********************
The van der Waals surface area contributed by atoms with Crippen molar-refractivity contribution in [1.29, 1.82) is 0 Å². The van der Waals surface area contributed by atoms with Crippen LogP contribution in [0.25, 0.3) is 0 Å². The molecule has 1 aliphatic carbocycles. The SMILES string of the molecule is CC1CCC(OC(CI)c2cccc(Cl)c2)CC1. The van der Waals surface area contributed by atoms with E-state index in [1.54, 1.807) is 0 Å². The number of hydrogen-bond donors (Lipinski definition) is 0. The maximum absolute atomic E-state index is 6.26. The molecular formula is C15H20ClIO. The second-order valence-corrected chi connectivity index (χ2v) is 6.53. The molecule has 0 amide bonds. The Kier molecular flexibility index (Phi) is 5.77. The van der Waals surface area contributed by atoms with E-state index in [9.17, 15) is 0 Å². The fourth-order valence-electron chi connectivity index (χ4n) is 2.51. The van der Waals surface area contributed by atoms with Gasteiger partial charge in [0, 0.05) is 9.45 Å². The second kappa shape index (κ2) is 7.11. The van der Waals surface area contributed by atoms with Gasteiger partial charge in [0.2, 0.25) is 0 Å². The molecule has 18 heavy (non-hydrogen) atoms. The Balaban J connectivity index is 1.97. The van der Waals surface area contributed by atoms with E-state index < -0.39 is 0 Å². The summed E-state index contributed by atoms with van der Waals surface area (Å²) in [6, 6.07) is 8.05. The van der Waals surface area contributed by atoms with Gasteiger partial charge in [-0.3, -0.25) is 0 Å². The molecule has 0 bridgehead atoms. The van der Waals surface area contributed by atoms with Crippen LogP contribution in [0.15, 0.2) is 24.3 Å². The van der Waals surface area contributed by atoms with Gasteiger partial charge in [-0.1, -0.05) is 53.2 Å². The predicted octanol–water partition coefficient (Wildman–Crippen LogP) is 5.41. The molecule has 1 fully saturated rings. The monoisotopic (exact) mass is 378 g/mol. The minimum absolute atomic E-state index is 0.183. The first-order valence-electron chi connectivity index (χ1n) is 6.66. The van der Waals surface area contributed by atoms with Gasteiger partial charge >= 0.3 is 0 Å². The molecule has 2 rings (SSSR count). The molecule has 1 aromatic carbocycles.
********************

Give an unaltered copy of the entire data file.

The van der Waals surface area contributed by atoms with Crippen molar-refractivity contribution in [1.29, 1.82) is 0 Å². The van der Waals surface area contributed by atoms with Crippen LogP contribution in [0.25, 0.3) is 0 Å². The molecule has 1 aliphatic carbocycles. The SMILES string of the molecule is CC1CCC(OC(CI)c2cccc(Cl)c2)CC1. The van der Waals surface area contributed by atoms with E-state index in [1.54, 1.807) is 0 Å². The number of hydrogen-bond donors (Lipinski definition) is 0. The maximum absolute atomic E-state index is 6.26. The molecular formula is C15H20ClIO. The second-order valence-corrected chi connectivity index (χ2v) is 6.53. The molecule has 0 amide bonds. The Kier molecular flexibility index (Phi) is 5.77. The van der Waals surface area contributed by atoms with E-state index in [9.17, 15) is 0 Å². The fourth-order valence-electron chi connectivity index (χ4n) is 2.51. The van der Waals surface area contributed by atoms with Gasteiger partial charge in [0, 0.05) is 9.45 Å². The second kappa shape index (κ2) is 7.11. The van der Waals surface area contributed by atoms with Gasteiger partial charge in [0.2, 0.25) is 0 Å². The molecule has 18 heavy (non-hydrogen) atoms. The Balaban J connectivity index is 1.97. The van der Waals surface area contributed by atoms with E-state index < -0.39 is 0 Å². The summed E-state index contributed by atoms with van der Waals surface area (Å²) in [6, 6.07) is 8.05. The van der Waals surface area contributed by atoms with Gasteiger partial charge in [-0.3, -0.25) is 0 Å². The molecule has 0 bridgehead atoms. The van der Waals surface area contributed by atoms with Crippen LogP contribution in [0.15, 0.2) is 24.3 Å². The van der Waals surface area contributed by atoms with Gasteiger partial charge in [-0.1, -0.05) is 53.2 Å². The predicted octanol–water partition coefficient (Wildman–Crippen LogP) is 5.41. The molecule has 1 fully saturated rings. The monoisotopic (exact) mass is 378 g/mol. The minimum absolute atomic E-state index is 0.183. The first-order valence-electron chi connectivity index (χ1n) is 6.66. The van der Waals surface area contributed by atoms with Gasteiger partial charge >= 0.3 is 0 Å². The molecule has 2 rings (SSSR count). The molecule has 1 aromatic carbocycles.